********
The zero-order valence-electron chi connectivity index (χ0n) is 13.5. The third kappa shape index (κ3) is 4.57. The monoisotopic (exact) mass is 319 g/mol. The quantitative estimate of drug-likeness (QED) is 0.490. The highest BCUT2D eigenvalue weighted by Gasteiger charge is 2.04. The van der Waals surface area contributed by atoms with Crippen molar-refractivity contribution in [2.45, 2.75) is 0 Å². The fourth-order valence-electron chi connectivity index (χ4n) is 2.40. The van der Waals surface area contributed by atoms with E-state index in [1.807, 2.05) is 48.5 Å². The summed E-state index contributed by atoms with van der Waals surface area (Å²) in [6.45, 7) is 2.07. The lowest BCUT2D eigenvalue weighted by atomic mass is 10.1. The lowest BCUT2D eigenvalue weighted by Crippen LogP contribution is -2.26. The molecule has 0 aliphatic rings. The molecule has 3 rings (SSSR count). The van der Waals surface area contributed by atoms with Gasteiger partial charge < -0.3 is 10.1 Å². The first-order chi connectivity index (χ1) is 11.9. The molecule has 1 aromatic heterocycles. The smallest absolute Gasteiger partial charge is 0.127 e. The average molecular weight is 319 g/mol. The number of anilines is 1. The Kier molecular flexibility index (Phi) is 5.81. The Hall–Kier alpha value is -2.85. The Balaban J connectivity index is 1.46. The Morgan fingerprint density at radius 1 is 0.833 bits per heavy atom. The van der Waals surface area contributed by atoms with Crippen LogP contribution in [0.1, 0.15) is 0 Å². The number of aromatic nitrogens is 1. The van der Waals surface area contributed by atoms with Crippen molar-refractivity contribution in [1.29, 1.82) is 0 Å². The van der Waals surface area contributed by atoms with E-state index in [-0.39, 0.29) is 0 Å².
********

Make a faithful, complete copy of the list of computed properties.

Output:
The zero-order valence-electron chi connectivity index (χ0n) is 13.5. The third kappa shape index (κ3) is 4.57. The monoisotopic (exact) mass is 319 g/mol. The quantitative estimate of drug-likeness (QED) is 0.490. The highest BCUT2D eigenvalue weighted by Gasteiger charge is 2.04. The van der Waals surface area contributed by atoms with Crippen molar-refractivity contribution in [2.45, 2.75) is 0 Å². The fourth-order valence-electron chi connectivity index (χ4n) is 2.40. The van der Waals surface area contributed by atoms with E-state index in [1.807, 2.05) is 48.5 Å². The summed E-state index contributed by atoms with van der Waals surface area (Å²) in [6.45, 7) is 2.07. The lowest BCUT2D eigenvalue weighted by atomic mass is 10.1. The lowest BCUT2D eigenvalue weighted by Crippen LogP contribution is -2.26. The molecule has 0 aliphatic rings. The molecule has 3 rings (SSSR count). The van der Waals surface area contributed by atoms with Gasteiger partial charge < -0.3 is 10.1 Å². The first-order chi connectivity index (χ1) is 11.9. The molecule has 1 aromatic heterocycles. The smallest absolute Gasteiger partial charge is 0.127 e. The average molecular weight is 319 g/mol. The number of anilines is 1. The Kier molecular flexibility index (Phi) is 5.81. The Hall–Kier alpha value is -2.85. The Balaban J connectivity index is 1.46. The Morgan fingerprint density at radius 1 is 0.833 bits per heavy atom. The van der Waals surface area contributed by atoms with Crippen LogP contribution in [0.1, 0.15) is 0 Å². The number of aromatic nitrogens is 1. The van der Waals surface area contributed by atoms with Crippen molar-refractivity contribution in [1.29, 1.82) is 0 Å². The van der Waals surface area contributed by atoms with E-state index in [-0.39, 0.29) is 0 Å².